By T.R. Gregg, Huber Technology, Inc.
Last year I wrote an article published in Water Online entitled “FrankenSpec - How Projects Can Go Awry”. In that article I explored the effect of changing times and events and how entities such as consultants, construction contractors, municipalities, and manufacturers can work together more effectively. In particular, new modes and approaches that can produce lasting results that better represent solutions to the challenges in producing a wastewater treatment facility (or better said would be a Resource Recovery Center) that will meet the requirements of a 21st century world. The key to that success is to look beyond old ways of doing business, overcoming immediate low-dollar thinking, and pressing on to an end result of lasting value.
Similarly, as we look within our own organizations we face a profound challenge as it relates to human capital. Haydn Shaw points out in his book “Sticking Points” that “This is the first time in American history that we have had four different generations working side-by-side in the workplace: the Traditionalists (born before 1945), the Baby Boomers (born 1945-1965), Gen X (born 1965-1980), and the Millennials (born 1980-2000).” This is directly challenging within our industry as Sara Jerome points out in the Water Online article “How to Plug the Brain Drain” with the Boomers accelerating their retirement. She cites “They ‘will leave behind not only empty spaces but gaps in critical technical and facility-specific or ‘institutional’ knowledge,’ according to Utility Executive.”
On one hand you have an experienced work force that is on the verge of retirement in unprecedented numbers. Certain professions are already experiencing huge gaps forming such as the field of medicine with an unfolding doctor shortage. I recently spoke with a pilot friend of mine and they are foreseeing a rapid drop-off in available qualified airline pilots. We are seeing the same thing in our industry as well in the field of engineering, operations, and management. On the other hand, there is a rapid influx of young Millennials entering into the profession. Sometimes this is viewed by exiting Boomers as more of a liability than asset. This is largely due to the fact that there are colliding value systems and interpretations of work ethics and approaches. A lot of times this is rooted in a misunderstanding of the skill sets of this young workforce. They have been raised, and effectively operate within a rapidly changing digital world. The speed of learning through a seemingly limitless sea of information is a comfortable environment for these newcomers into the industry. Anna Liotta makes the statement in her book “Unlocking Generational Codes” that “Each Generation has something new and vital to add to the elemental mix. Its contribution can only be realized fully when it becomes clear what motivates the generation’s members, and what filters or paradigms they hold that could limit their possibilities.”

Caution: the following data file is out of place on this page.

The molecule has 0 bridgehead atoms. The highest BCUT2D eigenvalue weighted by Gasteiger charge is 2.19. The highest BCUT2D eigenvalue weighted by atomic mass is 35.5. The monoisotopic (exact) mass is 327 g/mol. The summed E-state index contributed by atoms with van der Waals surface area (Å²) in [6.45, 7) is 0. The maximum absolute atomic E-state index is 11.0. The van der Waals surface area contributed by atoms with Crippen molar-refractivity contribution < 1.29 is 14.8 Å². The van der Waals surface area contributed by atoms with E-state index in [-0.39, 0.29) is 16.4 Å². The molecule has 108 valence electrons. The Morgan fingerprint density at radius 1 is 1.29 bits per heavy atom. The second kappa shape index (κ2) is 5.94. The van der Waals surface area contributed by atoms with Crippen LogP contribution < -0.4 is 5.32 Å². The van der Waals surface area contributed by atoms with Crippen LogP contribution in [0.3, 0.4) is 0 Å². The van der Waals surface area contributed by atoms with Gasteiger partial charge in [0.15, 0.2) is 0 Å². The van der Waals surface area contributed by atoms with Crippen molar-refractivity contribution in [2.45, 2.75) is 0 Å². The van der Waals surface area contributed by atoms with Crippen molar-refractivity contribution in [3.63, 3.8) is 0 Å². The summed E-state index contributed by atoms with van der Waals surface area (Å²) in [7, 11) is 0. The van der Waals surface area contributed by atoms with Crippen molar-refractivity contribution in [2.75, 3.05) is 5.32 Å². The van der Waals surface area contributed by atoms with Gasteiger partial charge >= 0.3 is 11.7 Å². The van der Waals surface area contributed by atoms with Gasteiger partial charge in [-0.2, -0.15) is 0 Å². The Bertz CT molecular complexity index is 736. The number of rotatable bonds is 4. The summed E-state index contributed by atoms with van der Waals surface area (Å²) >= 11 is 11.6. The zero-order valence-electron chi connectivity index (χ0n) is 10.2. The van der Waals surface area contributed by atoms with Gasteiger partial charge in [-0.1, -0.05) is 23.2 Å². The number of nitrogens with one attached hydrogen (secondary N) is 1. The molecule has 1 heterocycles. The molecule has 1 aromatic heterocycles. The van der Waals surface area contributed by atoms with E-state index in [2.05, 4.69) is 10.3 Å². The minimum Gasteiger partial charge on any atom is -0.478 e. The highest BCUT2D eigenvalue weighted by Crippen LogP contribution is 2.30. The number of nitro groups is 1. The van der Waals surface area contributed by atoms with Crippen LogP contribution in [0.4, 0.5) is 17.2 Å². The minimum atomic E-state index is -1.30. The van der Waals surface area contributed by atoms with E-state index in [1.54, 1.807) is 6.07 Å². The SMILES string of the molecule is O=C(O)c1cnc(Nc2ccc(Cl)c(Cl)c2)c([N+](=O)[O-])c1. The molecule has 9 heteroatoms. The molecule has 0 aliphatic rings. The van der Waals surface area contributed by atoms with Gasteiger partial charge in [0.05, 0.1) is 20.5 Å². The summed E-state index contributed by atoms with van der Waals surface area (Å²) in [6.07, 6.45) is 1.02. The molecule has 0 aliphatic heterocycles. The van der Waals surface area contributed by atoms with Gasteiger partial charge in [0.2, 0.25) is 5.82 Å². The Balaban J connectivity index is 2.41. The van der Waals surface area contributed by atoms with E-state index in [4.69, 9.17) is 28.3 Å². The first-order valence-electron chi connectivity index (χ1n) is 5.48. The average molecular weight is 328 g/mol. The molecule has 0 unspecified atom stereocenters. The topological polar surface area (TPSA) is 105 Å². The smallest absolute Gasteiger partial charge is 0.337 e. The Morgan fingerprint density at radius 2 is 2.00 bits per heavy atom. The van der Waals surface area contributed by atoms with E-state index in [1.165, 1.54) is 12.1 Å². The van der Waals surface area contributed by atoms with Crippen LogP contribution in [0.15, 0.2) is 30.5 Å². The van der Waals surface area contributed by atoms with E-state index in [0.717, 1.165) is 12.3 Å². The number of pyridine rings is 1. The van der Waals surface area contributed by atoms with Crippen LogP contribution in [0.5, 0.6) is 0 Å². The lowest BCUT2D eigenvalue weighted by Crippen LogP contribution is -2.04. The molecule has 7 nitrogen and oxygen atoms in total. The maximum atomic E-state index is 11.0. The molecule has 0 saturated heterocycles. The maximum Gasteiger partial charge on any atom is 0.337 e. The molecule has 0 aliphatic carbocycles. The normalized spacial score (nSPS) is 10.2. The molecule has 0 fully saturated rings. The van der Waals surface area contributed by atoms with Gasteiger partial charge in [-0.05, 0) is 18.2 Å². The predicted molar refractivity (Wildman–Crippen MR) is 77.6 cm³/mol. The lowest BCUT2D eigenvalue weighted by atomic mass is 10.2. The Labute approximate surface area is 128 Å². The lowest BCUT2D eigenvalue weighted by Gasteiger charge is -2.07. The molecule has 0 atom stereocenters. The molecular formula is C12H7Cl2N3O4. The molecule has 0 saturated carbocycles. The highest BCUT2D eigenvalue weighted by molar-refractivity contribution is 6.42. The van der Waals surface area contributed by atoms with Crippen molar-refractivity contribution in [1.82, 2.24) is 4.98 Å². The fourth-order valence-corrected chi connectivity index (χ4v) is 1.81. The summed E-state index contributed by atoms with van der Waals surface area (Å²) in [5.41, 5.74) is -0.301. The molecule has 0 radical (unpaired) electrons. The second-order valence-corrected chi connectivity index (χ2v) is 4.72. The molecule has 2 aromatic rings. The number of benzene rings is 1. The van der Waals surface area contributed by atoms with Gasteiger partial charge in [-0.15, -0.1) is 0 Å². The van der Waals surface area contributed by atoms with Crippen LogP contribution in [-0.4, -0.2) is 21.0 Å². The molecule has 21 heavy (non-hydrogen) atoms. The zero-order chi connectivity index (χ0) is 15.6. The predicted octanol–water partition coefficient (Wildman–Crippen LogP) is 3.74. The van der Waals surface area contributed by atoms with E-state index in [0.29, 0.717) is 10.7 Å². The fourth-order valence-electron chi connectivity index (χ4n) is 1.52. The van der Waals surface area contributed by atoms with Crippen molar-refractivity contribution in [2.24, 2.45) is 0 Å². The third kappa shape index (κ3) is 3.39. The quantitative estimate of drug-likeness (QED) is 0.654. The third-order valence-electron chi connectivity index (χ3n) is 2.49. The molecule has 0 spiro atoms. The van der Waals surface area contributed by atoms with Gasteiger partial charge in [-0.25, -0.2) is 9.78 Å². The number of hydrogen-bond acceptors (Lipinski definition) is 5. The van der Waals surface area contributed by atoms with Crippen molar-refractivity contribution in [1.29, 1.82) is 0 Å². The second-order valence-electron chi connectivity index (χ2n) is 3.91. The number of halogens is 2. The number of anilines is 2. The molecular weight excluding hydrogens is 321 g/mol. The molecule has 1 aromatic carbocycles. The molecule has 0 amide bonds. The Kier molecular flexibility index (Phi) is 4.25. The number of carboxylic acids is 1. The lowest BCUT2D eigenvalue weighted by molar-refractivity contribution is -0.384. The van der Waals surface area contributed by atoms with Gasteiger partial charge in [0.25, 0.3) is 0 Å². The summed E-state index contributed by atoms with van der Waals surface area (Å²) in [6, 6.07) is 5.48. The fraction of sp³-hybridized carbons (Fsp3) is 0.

I see similarities with my earlier discussions in the “FrankenSpec” article and the generational challenges we are facing within our own organizations and our industry on a rapidly increasing basis. The common challenge is for us to reflect on our mindsets and biases and step out and away from our behaviors and take an objective look where we individually get stuck in our ways. The more that organizations can apply this to their decision-making and implementation, the more readily they will encounter success. All indicators in our industry point towards rapidly expanding growth in an environment of great infrastructure need. It will be the early adopters in our industry to this new paradigm where we will see these innovative and agile groups move out into the lead.
T.R. Gregg has a 28-year history in the wastewater treatment technology industry and is enjoying his 12th year working for Huber Technology, and is now serving as Director of Business Development & Marketing. Huber Technology serves the municipal and industrial wastewater treatment market with high quality liquid -solid separation technology. [www.huber-technology.com]. T.R. is also a member of the Water and Wastewater Equipment Manufacturers Association (WWEMA) Board of Directors. WWEMA is a non-profit trade association formed in 1908 to be the voice of equipment manufacturers in the water and wastewater industry. More information about WWEMA can be found at www.wwema.org.
Image credit: "Untitled", steve p2208 © 2010, used under an Attribution 2.0 Generic license: https://creativecommons.org/licenses/by/2.0/